Credit Suisse expects to pay a $536 million fine to settle charges with the federal government and New York county authorities that it violated rules against conducting business with sanctioned countries, ending a five-year probe.
U.S.-regulated financial institutions by law cannot do business with sanctioned countries such as Iran or Sudan.
"Credit Suisse confirms that it is in advanced settlement discussions," it said in a surprise statement on Tuesday. "As part of the settlement, Credit Suisse is likely to pay a total of $536 million."
The bank said it was in talks with the Manhattan District Attorney's Office, the U.S. Justice Department, the Federal Reserve and the Foreign Assets Control Office. Credit Suisse did not identify the countries in question, but detailed a previous decision to shut down its Tehran office.
Credit Suisse said the expected settlement would likely result in an additional 445 million Swiss franc ($428.3 million) fourth-quarter charge, or about 360 million francs. The charge goes beyond provisions booked in previous periods.
"There are negotiations but there is no final agreement," Alicia Maxey-Greene, spokeswoman for Manhattan District Attorney Robert Morgenthau, said in response to inquiries about the Credit Suisse statement. She declined further comment on details of settlement terms.
Officials at the U.S. Justice Department, the U.S. Treasury Department, the Federal Reserve Board in Washington and the Federal Reserve Bank of New York all declined comment.
Credit Suisse said its settlement discussions included those U.S. government agencies relating to what it described as a previously disclosed investigation.
Such a settlement would be the second heavy penalty paid by a Swiss bank to U.S. authorities this year. Credit Suisse rival UBS agreed in February to pay $780 million to avoid criminal charges for helping about 50,000 rich Americans evade taxes.
Earlier this year, Britain's Lloyds TSB Group Plc agreed to forfeit $350 million to U.S. authorities in connection with charges it faked records so clients from Iran, Sudan and elsewhere could do business with the U.S. banking system.
Credit Suisse said on Tuesday it undertook an extensive investigation into the Zurich-based payment activity and other practices relevant to the U.S. probe and had worked closely with regulators and U.S. authorities.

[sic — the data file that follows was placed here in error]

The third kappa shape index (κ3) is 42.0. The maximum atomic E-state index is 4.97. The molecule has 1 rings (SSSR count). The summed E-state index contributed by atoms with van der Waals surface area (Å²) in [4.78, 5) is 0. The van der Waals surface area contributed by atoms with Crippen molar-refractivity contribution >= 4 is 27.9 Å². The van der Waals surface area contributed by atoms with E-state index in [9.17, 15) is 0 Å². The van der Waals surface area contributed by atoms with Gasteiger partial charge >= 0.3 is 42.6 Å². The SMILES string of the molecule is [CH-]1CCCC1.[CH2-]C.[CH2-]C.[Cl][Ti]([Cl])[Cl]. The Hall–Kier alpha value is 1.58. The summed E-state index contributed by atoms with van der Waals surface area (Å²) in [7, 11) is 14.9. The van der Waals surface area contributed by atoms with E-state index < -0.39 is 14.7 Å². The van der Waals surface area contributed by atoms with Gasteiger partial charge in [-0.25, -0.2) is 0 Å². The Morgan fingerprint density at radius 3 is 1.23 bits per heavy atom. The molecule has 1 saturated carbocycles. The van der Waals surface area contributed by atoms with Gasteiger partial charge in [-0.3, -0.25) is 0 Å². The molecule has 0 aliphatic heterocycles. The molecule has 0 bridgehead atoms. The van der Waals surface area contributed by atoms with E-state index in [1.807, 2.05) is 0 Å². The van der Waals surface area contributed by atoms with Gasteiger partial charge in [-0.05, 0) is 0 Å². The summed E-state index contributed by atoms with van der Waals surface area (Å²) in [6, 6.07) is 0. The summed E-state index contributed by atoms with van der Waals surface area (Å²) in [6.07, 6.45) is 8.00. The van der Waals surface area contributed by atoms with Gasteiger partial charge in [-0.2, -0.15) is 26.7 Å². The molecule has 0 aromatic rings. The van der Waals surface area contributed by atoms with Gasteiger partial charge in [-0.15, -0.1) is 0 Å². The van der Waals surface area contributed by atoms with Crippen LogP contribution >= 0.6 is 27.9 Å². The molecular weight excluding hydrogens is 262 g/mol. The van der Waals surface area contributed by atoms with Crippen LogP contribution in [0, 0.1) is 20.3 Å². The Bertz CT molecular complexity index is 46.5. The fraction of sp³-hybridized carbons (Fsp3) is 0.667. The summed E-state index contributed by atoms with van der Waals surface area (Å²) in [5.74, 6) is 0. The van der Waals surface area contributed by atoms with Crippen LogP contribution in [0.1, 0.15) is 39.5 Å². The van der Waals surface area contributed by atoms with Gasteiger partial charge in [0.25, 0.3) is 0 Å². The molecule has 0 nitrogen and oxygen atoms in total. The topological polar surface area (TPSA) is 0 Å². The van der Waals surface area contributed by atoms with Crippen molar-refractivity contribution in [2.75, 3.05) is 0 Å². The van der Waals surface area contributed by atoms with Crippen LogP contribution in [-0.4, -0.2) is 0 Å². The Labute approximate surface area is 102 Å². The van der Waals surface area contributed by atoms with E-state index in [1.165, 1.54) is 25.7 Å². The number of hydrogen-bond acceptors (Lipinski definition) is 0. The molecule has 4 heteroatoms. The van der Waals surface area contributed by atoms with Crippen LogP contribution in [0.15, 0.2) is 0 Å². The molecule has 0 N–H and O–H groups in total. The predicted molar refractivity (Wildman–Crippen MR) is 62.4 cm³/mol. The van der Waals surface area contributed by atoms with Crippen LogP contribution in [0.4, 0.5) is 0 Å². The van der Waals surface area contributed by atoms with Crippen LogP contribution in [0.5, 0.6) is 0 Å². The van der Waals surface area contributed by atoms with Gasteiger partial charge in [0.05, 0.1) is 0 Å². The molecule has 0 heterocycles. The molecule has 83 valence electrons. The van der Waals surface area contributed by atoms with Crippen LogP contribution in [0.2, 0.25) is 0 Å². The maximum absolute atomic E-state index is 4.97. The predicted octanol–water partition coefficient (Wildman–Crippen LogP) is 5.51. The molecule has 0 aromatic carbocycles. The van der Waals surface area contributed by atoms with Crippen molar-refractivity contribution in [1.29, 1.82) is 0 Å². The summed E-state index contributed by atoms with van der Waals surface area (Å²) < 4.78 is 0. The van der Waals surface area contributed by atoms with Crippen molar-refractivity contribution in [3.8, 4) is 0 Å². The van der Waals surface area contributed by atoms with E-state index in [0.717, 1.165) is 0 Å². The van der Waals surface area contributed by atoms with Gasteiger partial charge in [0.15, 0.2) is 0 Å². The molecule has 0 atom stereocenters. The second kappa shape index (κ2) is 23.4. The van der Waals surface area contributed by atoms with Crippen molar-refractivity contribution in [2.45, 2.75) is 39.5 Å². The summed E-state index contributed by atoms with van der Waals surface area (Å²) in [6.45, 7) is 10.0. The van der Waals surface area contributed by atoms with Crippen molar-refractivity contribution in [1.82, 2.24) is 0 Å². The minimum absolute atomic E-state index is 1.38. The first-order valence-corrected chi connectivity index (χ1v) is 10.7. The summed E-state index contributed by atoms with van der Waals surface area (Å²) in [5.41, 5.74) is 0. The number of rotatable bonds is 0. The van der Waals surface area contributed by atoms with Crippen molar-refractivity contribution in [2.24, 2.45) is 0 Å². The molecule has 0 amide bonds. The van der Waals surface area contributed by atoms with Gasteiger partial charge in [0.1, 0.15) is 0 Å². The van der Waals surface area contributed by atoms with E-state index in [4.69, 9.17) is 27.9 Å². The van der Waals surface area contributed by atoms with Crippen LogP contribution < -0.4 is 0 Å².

"Credit Suisse has enhanced its procedures to prevent practices of this type from occurring in the future," the bank said. The bank also said it had decided in December 2005 to exit the business in question.
The bank in 2006 terminated business with all parties subject to U.S. sanctions and closed its representative office in Tehran. It had also boosted its global compliance efforts, it said.
Credit Suisse first disclosed the probe in 2007.
Contrary to domestic competitor UBS, Credit Suisse managed to avoid the risky bets on subprime mortgages that nearly brought UBS to its knees and was able to emerge from the crisis without any state aid.
Neither Credit Suisse or the U.S. authorities would provide details of the settlement, or where Credit Suisse directed the payments in question.
Countries under U.S. economic sanctions include Iran, North Korea, Sudan and Syria.
In September, Morgenthau told reporters that U.S. prosecutors expected a "mainstream international bank" to strike a settlement within 30 days over illicit links with Iran.
The bank "was stripping the identity of Iranian money, just like Lloyd's," Morgenthau said at a news conference at that time, involving a separate case. "There is no question about what the bank did. There is a question of how much they are willing to pay to settle the case."
Justice and Morgenthau's office for years have been pursuing financial institutions suspected of not complying with U.S. sanctions or of helping Iran and other sanctioned countries obtain access to America's banking system, The New York Times reported on its website.